Stats(3pm) User Contributed Perl Documentation Stats(3pm)

# NAME¶

PDL::Stats - a collection of statistics modules in Perl Data Language, with a quick-start guide for non-PDL people.

# DESCRIPTION¶

Loads modules named below, making the functions available in the current namespace.

Properly formatted documentations online at http://pdl-stats.sf.net

# SYNOPSIS¶

```    use PDL::LiteF;        # loads less modules
use PDL::NiceSlice;    # preprocessor for easier pdl indexing syntax
use PDL::Stats;
# Is equivalent to the following:
use PDL::Stats::Basic;
use PDL::Stats::GLM;
use PDL::Stats::Kmeans;
use PDL::Stats::TS;
# and the following if installed;
use PDL::Stats::Distr;
use PDL::GSL::CDF;
```

# QUICK-START FOR NON-PDL PEOPLE¶

Enjoy PDL::Stats without having to dive into PDL, just wet your feet a little. Three key words two concepts and an icing on the cake, you should be well on your way there.

## pdl¶

The magic word that puts PDL::Stats at your disposal. pdl creates a PDL numeric data object (a pdl, or ndarray) from perl array or array ref. All PDL::Stats methods, unless meant for regular perl array, can then be called from the data object.

```    my @y = 0..5;
my \$y = pdl @y;
# a simple function
my \$stdv = \$y->stdv;
# you can skip the intermediate \$y
my \$stdv = stdv( pdl @y );
# a more complex method, skipping intermediate \$y
my @x1 = qw( y y y n n n );
my @x2 = qw( 1 0 1 0 1 0 )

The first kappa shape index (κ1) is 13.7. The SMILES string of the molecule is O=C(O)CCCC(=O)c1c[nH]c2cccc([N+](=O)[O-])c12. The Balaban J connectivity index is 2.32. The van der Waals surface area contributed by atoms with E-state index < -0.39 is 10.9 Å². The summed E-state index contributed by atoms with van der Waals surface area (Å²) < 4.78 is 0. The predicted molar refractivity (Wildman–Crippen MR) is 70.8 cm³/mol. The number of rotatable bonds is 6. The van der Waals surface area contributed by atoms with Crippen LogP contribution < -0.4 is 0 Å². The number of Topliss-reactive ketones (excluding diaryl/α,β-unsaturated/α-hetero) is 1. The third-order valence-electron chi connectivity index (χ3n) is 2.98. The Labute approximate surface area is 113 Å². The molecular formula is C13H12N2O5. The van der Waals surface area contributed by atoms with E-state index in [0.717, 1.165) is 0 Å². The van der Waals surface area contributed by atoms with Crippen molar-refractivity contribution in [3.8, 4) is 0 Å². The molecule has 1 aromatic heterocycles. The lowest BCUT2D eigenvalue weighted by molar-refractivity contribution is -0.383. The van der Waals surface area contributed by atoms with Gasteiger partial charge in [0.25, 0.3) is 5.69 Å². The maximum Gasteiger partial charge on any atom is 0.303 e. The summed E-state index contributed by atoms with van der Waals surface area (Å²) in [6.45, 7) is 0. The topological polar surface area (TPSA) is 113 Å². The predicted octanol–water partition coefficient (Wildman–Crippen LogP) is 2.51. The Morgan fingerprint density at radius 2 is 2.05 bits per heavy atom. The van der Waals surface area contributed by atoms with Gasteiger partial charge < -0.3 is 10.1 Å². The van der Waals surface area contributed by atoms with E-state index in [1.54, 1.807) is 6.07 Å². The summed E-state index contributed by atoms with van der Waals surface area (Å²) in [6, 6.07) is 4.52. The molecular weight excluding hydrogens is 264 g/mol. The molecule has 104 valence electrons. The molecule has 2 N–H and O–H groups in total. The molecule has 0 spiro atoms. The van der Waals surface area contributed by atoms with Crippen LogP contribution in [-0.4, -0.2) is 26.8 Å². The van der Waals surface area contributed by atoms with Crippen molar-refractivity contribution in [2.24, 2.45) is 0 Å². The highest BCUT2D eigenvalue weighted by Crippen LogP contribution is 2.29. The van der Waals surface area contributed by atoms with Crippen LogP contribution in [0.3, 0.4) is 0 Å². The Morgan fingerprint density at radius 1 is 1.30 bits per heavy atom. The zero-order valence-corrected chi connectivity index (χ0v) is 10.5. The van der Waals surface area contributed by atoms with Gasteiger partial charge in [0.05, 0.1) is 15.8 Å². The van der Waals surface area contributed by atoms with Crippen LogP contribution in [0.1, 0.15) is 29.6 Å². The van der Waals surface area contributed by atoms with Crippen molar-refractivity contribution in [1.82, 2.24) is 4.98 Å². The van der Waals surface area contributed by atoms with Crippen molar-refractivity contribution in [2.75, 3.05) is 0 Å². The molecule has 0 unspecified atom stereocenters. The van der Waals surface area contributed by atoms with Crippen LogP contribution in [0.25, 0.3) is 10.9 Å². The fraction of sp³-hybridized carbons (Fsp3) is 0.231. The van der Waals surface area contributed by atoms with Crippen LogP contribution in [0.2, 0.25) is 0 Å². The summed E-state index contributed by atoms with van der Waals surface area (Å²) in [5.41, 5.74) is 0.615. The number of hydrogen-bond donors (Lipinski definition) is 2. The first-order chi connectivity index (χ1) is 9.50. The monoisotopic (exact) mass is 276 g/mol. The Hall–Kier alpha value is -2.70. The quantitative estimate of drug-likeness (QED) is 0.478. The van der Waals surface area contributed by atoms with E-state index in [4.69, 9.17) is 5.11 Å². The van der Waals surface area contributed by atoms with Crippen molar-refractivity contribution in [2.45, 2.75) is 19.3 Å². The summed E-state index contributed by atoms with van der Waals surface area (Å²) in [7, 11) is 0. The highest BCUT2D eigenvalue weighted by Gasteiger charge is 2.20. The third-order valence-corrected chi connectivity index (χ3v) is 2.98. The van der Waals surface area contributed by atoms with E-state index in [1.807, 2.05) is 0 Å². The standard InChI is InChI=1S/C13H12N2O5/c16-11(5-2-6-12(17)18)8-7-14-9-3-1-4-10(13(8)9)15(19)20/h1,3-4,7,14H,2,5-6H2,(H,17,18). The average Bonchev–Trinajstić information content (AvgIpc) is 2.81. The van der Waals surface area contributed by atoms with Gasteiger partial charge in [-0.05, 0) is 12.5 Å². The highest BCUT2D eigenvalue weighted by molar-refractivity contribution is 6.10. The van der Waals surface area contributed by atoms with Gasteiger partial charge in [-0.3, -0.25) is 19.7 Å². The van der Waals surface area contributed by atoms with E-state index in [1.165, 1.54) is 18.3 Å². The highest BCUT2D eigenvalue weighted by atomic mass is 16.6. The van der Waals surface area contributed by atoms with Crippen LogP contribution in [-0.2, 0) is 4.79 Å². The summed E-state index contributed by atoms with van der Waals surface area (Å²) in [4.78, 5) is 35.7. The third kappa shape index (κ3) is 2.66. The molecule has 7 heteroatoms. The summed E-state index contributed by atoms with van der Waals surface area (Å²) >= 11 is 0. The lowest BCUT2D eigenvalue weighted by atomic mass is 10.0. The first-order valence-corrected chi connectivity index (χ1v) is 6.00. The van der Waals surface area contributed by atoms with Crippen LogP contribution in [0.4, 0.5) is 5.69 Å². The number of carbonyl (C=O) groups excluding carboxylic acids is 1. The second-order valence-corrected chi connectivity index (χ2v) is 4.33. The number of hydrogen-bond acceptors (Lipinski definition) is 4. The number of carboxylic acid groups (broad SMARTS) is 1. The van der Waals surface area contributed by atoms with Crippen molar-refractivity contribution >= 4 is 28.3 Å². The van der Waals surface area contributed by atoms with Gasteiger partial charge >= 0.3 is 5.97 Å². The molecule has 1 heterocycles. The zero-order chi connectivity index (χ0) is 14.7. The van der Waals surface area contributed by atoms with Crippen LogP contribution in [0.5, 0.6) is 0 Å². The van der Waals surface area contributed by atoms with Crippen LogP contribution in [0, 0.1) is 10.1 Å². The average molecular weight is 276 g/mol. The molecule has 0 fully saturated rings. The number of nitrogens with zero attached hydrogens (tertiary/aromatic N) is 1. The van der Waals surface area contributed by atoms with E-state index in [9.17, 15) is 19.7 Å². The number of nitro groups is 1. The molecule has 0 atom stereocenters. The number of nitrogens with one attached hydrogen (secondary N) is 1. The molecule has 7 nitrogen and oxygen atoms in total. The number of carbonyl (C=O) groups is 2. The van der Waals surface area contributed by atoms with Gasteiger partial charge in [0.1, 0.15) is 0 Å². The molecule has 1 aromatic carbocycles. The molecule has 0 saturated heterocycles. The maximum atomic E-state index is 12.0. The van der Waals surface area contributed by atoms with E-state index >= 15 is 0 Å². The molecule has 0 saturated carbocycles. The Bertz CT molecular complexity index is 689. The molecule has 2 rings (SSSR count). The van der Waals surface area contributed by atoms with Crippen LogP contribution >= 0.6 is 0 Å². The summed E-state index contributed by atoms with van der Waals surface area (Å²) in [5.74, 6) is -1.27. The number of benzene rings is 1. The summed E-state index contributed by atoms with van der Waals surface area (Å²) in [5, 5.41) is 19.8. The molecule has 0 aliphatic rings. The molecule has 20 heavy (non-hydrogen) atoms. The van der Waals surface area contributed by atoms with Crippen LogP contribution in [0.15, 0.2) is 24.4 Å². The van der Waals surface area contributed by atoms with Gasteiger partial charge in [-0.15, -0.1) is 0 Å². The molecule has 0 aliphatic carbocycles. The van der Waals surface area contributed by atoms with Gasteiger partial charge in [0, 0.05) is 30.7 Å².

# do a two-way analysis of variance with y as DV and x1 x2 as IVs
my %result = pdl(@y)->anova( \@x1, \@x2 );
print "\$_\t\$result{\$_}\n" for (sort keys %result);
```

If you have a list of list, ie array of array refs, pdl will create a multi-dimensional data object.

```    my @a = ( [1,2,3,4], [0,1,2,3], [4,5,6,7] );
my \$a = pdl @a;
print \$a . \$a->info;
# here's what you will get
[
[1 2 3 4]
[0 1 2 3]
[4 5 6 7]
]
PDL: Double D [4,3]
```

PDL::Stats puts observations in the first dimension and variables in the second dimension, ie pdl [obs, var]. In PDL::Stats the above example represents 4 observations on 3 variables.

```    # you can do all kinds of fancy stuff on such a 2D pdl.
my %result = \$a->kmeans( {NCLUS=>2} );
print "\$_\t\$result{\$_}\n" for (sort keys %result);
```

Make sure the array of array refs is rectangular. If the array refs are of unequal sizes, pdl will pad it out with 0s to match the longest list.

## info¶

Tells you the data type (yes pdls are typed, but you shouldn't have to worry about it here*) and dimensionality of the pdl, as seen in the above example. I find it a big help for my sanity to keep track of the dimensionality of a pdl. As mentioned above, PDL::Stats uses 2D pdl with observation x variable dimensionality.

*pdl uses double precision by default. If you are working with things like epoch time, then you should probably use pdl(long, @epoch) to maintain the precision.

## list¶

Come back to the perl reality from the PDL wonder land. list turns a pdl data object into a regular perl list. Caveat: list produces a flat list. The dimensionality of the data object is lost.

## Signature¶

This is not a function, but a concept. You will see something like this frequently in the pod:

```    stdv
Signature: (a(n); float+ [o]b())
```